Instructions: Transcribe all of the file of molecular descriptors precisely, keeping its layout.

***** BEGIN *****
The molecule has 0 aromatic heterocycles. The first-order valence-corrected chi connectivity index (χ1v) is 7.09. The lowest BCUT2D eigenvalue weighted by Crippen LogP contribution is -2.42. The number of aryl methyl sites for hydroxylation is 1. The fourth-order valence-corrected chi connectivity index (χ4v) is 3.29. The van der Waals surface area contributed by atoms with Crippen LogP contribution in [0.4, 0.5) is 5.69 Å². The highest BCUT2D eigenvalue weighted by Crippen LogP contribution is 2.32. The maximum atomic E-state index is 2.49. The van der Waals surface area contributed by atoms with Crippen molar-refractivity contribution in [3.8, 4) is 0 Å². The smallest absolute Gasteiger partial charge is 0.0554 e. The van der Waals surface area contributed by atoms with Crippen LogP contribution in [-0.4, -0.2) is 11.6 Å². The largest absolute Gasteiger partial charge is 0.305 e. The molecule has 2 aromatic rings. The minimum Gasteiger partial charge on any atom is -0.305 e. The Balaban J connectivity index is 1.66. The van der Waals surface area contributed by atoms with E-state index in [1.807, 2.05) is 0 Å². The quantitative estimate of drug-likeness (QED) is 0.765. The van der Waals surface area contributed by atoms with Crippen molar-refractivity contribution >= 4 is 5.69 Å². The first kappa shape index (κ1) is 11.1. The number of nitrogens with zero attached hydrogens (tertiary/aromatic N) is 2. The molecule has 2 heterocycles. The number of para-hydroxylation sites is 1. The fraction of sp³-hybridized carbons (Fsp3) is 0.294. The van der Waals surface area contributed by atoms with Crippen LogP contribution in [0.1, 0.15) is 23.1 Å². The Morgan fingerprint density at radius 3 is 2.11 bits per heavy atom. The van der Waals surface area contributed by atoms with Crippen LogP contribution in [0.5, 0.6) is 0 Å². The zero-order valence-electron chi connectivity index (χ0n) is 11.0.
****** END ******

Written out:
The molecule has 0 aromatic heterocycles. The first-order valence-corrected chi connectivity index (χ1v) is 7.09. The lowest BCUT2D eigenvalue weighted by Crippen LogP contribution is -2.42. The number of aryl methyl sites for hydroxylation is 1. The fourth-order valence-corrected chi connectivity index (χ4v) is 3.29. The van der Waals surface area contributed by atoms with Crippen LogP contribution in [0.4, 0.5) is 5.69 Å². The highest BCUT2D eigenvalue weighted by Crippen LogP contribution is 2.32. The maximum atomic E-state index is 2.49. The van der Waals surface area contributed by atoms with Crippen molar-refractivity contribution in [3.8, 4) is 0 Å². The smallest absolute Gasteiger partial charge is 0.0554 e. The van der Waals surface area contributed by atoms with Crippen LogP contribution in [-0.4, -0.2) is 11.6 Å². The largest absolute Gasteiger partial charge is 0.305 e. The molecule has 2 aromatic rings. The minimum Gasteiger partial charge on any atom is -0.305 e. The Balaban J connectivity index is 1.66. The van der Waals surface area contributed by atoms with E-state index in [1.807, 2.05) is 0 Å². The quantitative estimate of drug-likeness (QED) is 0.765. The van der Waals surface area contributed by atoms with Crippen molar-refractivity contribution >= 4 is 5.69 Å². The first kappa shape index (κ1) is 11.1. The number of nitrogens with zero attached hydrogens (tertiary/aromatic N) is 2. The molecule has 2 heterocycles. The number of para-hydroxylation sites is 1. The fraction of sp³-hybridized carbons (Fsp3) is 0.294. The van der Waals surface area contributed by atoms with Crippen LogP contribution in [0.1, 0.15) is 23.1 Å². The Morgan fingerprint density at radius 3 is 2.11 bits per heavy atom. The van der Waals surface area contributed by atoms with Crippen LogP contribution in [0.5, 0.6) is 0 Å². The zero-order valence-electron chi connectivity index (χ0n) is 11.0.